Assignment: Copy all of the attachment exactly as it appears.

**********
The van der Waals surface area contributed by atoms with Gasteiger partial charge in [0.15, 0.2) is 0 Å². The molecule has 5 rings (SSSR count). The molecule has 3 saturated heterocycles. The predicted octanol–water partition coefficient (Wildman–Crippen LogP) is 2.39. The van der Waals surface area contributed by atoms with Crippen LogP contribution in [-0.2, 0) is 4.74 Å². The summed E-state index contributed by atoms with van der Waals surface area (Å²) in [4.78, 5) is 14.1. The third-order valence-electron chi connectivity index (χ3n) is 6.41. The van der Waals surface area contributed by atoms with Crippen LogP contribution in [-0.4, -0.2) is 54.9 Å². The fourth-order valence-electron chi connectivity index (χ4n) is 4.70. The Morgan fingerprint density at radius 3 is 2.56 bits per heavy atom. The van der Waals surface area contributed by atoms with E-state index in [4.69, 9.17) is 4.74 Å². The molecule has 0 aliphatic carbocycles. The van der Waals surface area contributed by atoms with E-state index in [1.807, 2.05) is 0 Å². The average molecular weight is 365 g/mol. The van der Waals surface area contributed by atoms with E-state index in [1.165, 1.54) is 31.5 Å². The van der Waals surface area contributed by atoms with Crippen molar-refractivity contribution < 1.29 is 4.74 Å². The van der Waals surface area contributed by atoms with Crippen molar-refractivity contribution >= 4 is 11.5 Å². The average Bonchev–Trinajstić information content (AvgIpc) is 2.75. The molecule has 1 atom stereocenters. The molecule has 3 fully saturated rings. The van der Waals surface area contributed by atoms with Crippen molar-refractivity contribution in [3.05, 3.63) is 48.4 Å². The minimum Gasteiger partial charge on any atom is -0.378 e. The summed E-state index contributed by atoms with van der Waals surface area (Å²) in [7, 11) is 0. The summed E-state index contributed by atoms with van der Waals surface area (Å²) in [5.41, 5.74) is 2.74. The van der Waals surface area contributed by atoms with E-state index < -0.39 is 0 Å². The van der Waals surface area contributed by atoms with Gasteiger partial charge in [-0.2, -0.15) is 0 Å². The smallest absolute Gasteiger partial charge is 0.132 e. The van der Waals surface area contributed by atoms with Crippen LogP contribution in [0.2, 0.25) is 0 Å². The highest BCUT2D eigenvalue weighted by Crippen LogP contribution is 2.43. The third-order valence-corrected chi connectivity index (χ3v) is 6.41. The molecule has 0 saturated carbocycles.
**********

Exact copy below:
The van der Waals surface area contributed by atoms with Gasteiger partial charge in [0.15, 0.2) is 0 Å². The molecule has 5 rings (SSSR count). The molecule has 3 saturated heterocycles. The predicted octanol–water partition coefficient (Wildman–Crippen LogP) is 2.39. The van der Waals surface area contributed by atoms with Crippen LogP contribution in [-0.2, 0) is 4.74 Å². The summed E-state index contributed by atoms with van der Waals surface area (Å²) in [4.78, 5) is 14.1. The third-order valence-electron chi connectivity index (χ3n) is 6.41. The van der Waals surface area contributed by atoms with Crippen LogP contribution in [-0.4, -0.2) is 54.9 Å². The fourth-order valence-electron chi connectivity index (χ4n) is 4.70. The Morgan fingerprint density at radius 3 is 2.56 bits per heavy atom. The van der Waals surface area contributed by atoms with E-state index in [4.69, 9.17) is 4.74 Å². The molecule has 0 aliphatic carbocycles. The van der Waals surface area contributed by atoms with E-state index in [1.807, 2.05) is 0 Å². The average molecular weight is 365 g/mol. The van der Waals surface area contributed by atoms with E-state index in [1.165, 1.54) is 31.5 Å². The van der Waals surface area contributed by atoms with Crippen molar-refractivity contribution < 1.29 is 4.74 Å². The van der Waals surface area contributed by atoms with Crippen molar-refractivity contribution >= 4 is 11.5 Å². The average Bonchev–Trinajstić information content (AvgIpc) is 2.75. The molecule has 1 atom stereocenters. The molecule has 3 fully saturated rings. The van der Waals surface area contributed by atoms with Crippen molar-refractivity contribution in [3.05, 3.63) is 48.4 Å². The minimum Gasteiger partial charge on any atom is -0.378 e. The summed E-state index contributed by atoms with van der Waals surface area (Å²) in [7, 11) is 0. The summed E-state index contributed by atoms with van der Waals surface area (Å²) in [5.41, 5.74) is 2.74. The van der Waals surface area contributed by atoms with E-state index < -0.39 is 0 Å². The van der Waals surface area contributed by atoms with Gasteiger partial charge in [-0.2, -0.15) is 0 Å². The smallest absolute Gasteiger partial charge is 0.132 e. The van der Waals surface area contributed by atoms with Crippen LogP contribution in [0.2, 0.25) is 0 Å². The highest BCUT2D eigenvalue weighted by Crippen LogP contribution is 2.43. The third-order valence-corrected chi connectivity index (χ3v) is 6.41. The molecule has 0 saturated carbocycles.